Preeclampsia is often reported to be associated with exposure of the placenta to various stress conditions, in particular hypoxic stress 32
. The goal of this investigation was to compare the expression and distribution patterns of a significant stress response protein, PML, in preeclamptic placentae. Increased PML protein expression was identified via immunohistochemical analyses in the placentae of preeclamptic patients relative to normotensive term control placentae. Increase PML immunoreactivity was most noticeable within cells of the villus core (macrophages, endothelial cells, fibroblasts) rather than in trophoblast cells. Indeed, little PML reactivity could be detected within trophoblast cells in vivo or in vitro. Increased PML isoform expression was evident in nuclear extracts of preeclamptic placentae in spite of less PML mRNA being detected. In vitro, PML expression and nuclear organization can be altered in endothelial cells, but not trophoblast, by low oxygen or interferon-β.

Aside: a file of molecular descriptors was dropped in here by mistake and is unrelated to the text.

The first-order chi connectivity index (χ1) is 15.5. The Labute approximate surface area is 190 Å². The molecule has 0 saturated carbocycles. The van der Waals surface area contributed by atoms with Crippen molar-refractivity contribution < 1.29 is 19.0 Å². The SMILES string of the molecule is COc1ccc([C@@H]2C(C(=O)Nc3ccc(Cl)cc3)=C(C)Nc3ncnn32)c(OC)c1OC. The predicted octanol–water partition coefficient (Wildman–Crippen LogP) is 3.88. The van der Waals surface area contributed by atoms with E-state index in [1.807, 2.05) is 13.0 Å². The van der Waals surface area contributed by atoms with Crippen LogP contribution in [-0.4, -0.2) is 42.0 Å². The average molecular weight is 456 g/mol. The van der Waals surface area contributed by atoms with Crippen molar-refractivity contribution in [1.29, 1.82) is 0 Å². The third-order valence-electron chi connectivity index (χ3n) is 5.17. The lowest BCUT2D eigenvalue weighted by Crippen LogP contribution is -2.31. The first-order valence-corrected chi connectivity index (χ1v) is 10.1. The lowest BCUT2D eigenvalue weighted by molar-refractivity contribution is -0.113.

Our study is consistent with previous reports 22
in that PML expression is detectable in normal placenta localizing within diffuse or speckled nuclear bodies throughout gestation. This heterogeneous morphology is limited to specific cell-types of the villus stroma, including capillary endothelial cells, villus stromal fibroblasts, and resident macrophages but not villus cytotrophoblast or syncytiotrophoblast 22
. Outside of the villi, PML protein expression had been described in amnion cells, trophoblast giant cells and intermediate trophoblast within the deciduas 22